David was a peace with the idea that he himself could not build the temple and was content to prepare the way for his son to build it successfully.

Solomon building the temple was a sacred charge for him to fulfill. David knew that he could not fulfill this last great work of his life himself; he could only do it through Solomon. There was a sense in which if Solomon failed, David failed also.

Image result for 1 chronicles 22This explanation was not previously recorded, either in 2 Samuel or in 1 Chronicles. Here we find one of the reasons why God did not want David to build the temple, and why He chose Solomon instead. God wanted a man of rest and peace to build a house unto Him.

  • It wasn’t that David’s wars were wrong or ungodly, or that the blood he shed was unrighteous. It was that God wanted His house built from the context of peace and rest and victory; He wanted it to be built after and from the victory, not from the midst of struggle.

“The church (whereof the temple was a manifest and a illustrious type) should be built by Christ, the Prince of peace, Isaiah 9:6; and that it should be gathered and built up, not by might or power, or by force of arms, but by God’s Spirit, Zechariah 4:6.” (Poole)

The temple — Solomon’s greatest achievement

David knew that Solomon could not be strong or courageous without obedient fellowship with God.

God promised David that as long as his sons walked in obedience, they would keep the throne of Israel (1 Kings 2:1-4).

No matter what the Assyrians or the Egyptians or the Babylonians did, as long as David’s sons were obedient and followed God with their heart and with all their soul, God would establish their kingdom. He would take care of the rest.

David took seriously his mission to prepare the way by bringing both security and treasure to Israel and his successor Solomon. With these two resources he could build the house of the LORD.

  • The Bible tells us that Jesus – the greater Son of David – is also building a temple (Ephesians 2:19-22). He has prepared the building materials (his people.)

This is an enormous amount of gold. Some Bible commentators believe this large number is accurate and some feel it is a scribal error. Either way, David clearly amassed significant resources for a temple he would never build and told Solomon to receive these enormous resources and add to them.

David made all the preparation, but it was in vain if Solomon did not begin working.

David prepares the way for the Temple

David is an example of someone who works in the background, who receives none or little credit for his work, but the job cannot be done without him.

  • David gathered the materials for the temple.
  • David prepared some of those materials.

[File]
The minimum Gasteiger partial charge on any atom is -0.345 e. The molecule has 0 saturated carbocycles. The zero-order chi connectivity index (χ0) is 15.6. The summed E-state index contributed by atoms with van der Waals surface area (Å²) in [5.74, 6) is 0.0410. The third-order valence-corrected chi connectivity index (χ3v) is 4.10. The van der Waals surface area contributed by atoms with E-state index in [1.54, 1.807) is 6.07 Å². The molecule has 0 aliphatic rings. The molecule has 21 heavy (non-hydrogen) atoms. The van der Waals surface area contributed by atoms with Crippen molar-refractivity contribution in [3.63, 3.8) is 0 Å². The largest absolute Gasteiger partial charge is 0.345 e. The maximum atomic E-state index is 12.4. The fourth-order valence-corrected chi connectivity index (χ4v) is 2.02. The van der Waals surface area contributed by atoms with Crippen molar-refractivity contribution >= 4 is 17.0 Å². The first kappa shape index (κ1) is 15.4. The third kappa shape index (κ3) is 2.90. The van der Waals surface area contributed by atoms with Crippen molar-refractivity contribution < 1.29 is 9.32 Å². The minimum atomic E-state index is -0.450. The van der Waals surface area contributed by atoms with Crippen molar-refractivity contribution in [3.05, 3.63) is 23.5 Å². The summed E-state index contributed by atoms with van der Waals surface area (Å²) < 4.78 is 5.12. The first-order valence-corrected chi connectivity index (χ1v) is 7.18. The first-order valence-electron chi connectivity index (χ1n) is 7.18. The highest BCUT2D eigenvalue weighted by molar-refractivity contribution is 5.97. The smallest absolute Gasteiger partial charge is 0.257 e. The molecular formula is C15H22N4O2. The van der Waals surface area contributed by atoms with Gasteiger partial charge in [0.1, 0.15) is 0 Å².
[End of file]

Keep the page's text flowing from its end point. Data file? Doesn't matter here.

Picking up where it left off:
• David won the peace with surrounding nations that Israel needed to build the temple.
  • David found and purchased the site to build the temple.
  • David established the plans for the temple.
  • David organized and commanded the administration and servants of the temple.

No one calls it “David’s temple.” It seems that all the credit, all the name, all the glory goes to Solomon. It didn’t bother David because he was a man after God’s heart — it was all about God — and always would be.

David knew that one leader was not enough to get a great work done. When God calls a leader, He also calls other to help.

“Thus Solomon came to the Jewish throne with every possible advantage. Had he made a proper use of his state and of his talents, he would have been the greatest as well as the wisest of sovereigns. But alas! How soon did this pure gold become dim! He began with an unlawful matrimonial connection; this led him to a commerce that was positively forbidden by the law of God: he then multiplied his matrimonial connections with pagan women; they turned his heart away from God, and the once wise and holy Solomon died a fool and an idolater.” (Clarke)

“The work is everlasting, though the workmen die. We pass away, as star by star grows dim; but the eternal light is never-fading. God shall have the victory.” (Spurgeon)

Commentary 1 Chronicles 29:1-20:

Before a great God there are no small works; everything should be done for the glory of God (Colossians 3:22)

David gave all he gave because he loved the house of God. We naturally give to and support that which we love. For where your treasure is, there your heart will be also (Matthew 6:21).

David specifically used the phrase house of my God to emphasize the personal connection; this was more personal than saying merely the house of God.

Why did the Israelites need to give to God?

  • Giving to God is a way to consecrate yourself to God.

“The king’s appeal for each giver to ‘consecrate himself’ reads literally ‘to fill his hand.’ This was a technical phrase used to describe ordination to the priesthood; and Scripture, significantly, places the act of giving on this same level of devotion.

The generous giving made David rejoice and praise God. It wasn’t for the sake of the wealth itself, but because it demonstrated that the hearts of the people were really interested in God and in His house. Cheerful giving (2 Corinthians 9:7)

Image result for 1 chronicles 29FUN FACT: This is the first time in the Bible that God is addressed directly as a Father over His people.

Jesus taught His disciples to pray beginning with this phrase, our Father (Matthew 6:9-13). Jesus may have had this passage in mind when teaching His disciples about prayer.

“This verse supplies the conclusion to the Lord’s Prayer: ‘For thine is the kingdom’ (Matthew 6:13, KJV

Gifts from God

David knew that both the ability and the heart to give were themselves gifts from God. He was actually humbled by having such a heart to give, both in himself and in the people of Israel as a group.  And keeping God’s commandments would be the key.